George Carlo letter to USA TODAY


6 May 2001

-------- Original Message --------
Subject: Carlo letter to USA Today (Newton)....
Date: Mon, 30 Apr 2001 16:05:19 -0500
From: Roy Beavers <>
Organization: EMF-L List
To: guru <>

...........From EMF-L..........

Once again, we see (in Dr. Carlo's letter below)  that the U.S. Government can be counted on to circle the wagons  around industry ($$$$$$$$) rather than "level" with the American people......

[How timely that the "phonied" GAO document should appear at the same time we are hearing about a bronze star medal awarded to a former U.S. Senator ... based upon a phony "body count" in Vietnam.....!!??]

If  the other governments of the world won't see the phoniness of documents like the (soon to appear) GAO cell phone report  ... then their "people" must see it.

Citizens of the other nations of the world should by now recognize that the WEAKEST authority they can stand on (when the profit$$$$$ of major U.S. industries are involved) is the voice of the U.S. Government......  We Americans know that!!!!!!

We've seen it before -- tobacco, lead, dioxin, Agent Orange, mercury, nuclear fall-out from weapons tests in the west, etc......

There is one statement by Dr. Carlo (below) with which I strongly disagree.  "Research funded and supervised by the government," he says, "offer the consumers their best hope of untainted results."  BALONEY!!!  The U.S. Government has a lousy record for producing objective research results that will find fault with industry (or the military) when the public's health comes up against those two powerful vested interests......

George Carlo knows that!!!  He knows the record -- from Agent Orange or the western U.S. nuclear test fallout to the EMF RAPID study.  He is just trying to curry favor with the bureaucracy......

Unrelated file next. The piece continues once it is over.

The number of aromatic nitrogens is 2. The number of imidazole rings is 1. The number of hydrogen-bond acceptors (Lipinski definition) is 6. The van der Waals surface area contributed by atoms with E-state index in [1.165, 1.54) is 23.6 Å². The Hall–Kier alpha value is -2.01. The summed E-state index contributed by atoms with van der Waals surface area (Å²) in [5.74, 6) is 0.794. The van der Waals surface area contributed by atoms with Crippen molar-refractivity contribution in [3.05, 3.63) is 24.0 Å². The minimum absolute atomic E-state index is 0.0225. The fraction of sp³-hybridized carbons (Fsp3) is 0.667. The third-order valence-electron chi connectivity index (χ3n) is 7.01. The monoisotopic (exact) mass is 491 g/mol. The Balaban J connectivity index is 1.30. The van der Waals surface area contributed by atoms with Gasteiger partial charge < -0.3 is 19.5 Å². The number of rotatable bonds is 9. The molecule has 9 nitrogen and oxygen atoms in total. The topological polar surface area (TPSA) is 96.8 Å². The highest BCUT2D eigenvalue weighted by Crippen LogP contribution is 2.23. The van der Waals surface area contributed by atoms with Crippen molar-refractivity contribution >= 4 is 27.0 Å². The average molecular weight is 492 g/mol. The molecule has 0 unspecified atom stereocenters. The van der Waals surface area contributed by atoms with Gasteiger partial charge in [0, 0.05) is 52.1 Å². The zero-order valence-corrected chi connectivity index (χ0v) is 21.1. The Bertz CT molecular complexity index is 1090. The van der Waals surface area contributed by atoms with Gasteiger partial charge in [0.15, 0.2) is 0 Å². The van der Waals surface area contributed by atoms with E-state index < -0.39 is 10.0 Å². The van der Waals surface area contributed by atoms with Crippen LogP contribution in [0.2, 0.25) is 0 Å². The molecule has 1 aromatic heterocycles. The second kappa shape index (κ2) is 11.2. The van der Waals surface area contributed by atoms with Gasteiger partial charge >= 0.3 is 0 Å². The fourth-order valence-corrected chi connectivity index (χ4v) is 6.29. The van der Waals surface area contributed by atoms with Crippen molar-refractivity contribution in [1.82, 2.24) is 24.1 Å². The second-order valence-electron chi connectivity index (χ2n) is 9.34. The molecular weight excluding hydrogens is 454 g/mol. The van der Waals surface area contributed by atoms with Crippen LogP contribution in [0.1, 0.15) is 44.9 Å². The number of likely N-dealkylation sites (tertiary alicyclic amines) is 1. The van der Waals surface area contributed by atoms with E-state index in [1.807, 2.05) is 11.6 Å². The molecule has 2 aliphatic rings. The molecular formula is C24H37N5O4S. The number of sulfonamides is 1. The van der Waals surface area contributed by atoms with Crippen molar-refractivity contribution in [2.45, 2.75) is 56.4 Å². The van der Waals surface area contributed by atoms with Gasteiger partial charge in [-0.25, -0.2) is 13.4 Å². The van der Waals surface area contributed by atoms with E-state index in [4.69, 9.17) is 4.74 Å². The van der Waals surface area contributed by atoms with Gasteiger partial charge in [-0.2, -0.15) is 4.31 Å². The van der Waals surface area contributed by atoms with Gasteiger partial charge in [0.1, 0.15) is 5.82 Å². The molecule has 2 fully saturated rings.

Cheerio.......  (Thanks Janet and Libby!!)..........Thanks Dr. Carlo!!!!

Roy Beavers (EMFguru)

It is better to light a single candle than to curse the darkness.


The only thing necessary for the triumph of evil is for good men to do nothing.....
........Edmund Burke (1729-1797)

-------- Original Message --------
Subject: USA Today letter to editor re GAO report
Date: Mon, 30 Apr 2001 13:04:26 -0700
From: Libby Kelley <>
To: "Friends and Advisors" <>

By George Carlo and Martin Schram

In the nondescript quarters of Congress' General Accounting Office, analysts are putting their final touches on a long-awaited report that once appeared to be the best hope yet for the 112 million Americans who regularly hold cellphones against their heads, trusting that all is well.

But unfortunately, the GAO auditors' draft seems to stop far short of being the clarion call that might have spurred Congress to finally get the U.S. government as involved as some European governments already are in safeguarding cellphone users. The GAO draft doesn't recommend federal funding for much-needed independent research, according to a report last week by correspondent Jeffrey Silva in RCR Wireless News, a trade publication.

Nor does the draft fulfill a specific requirement of Sen. Joe Lieberman, D-Conn., who requested the study along with Rep. Edward Markey, D-Mass. Lieberman asked the GAO "to clarify what (health) risks may or may not exist" for users. The draft fails to do that, Silva reports. The GAO focused only minimally on lab experiments that showed cellphone radiation caused genetic changes in human blood cells and animal tissue ¯ changes cancer experts consider a diagnostic marker of "high risk" for developing tumors.

The British and French governments fund wireless phone-safety research. And the British are the first to recommend warning labels alerting buyers that children shouldn't use the phones because their skulls are more readily penetrated by cellphone radiation.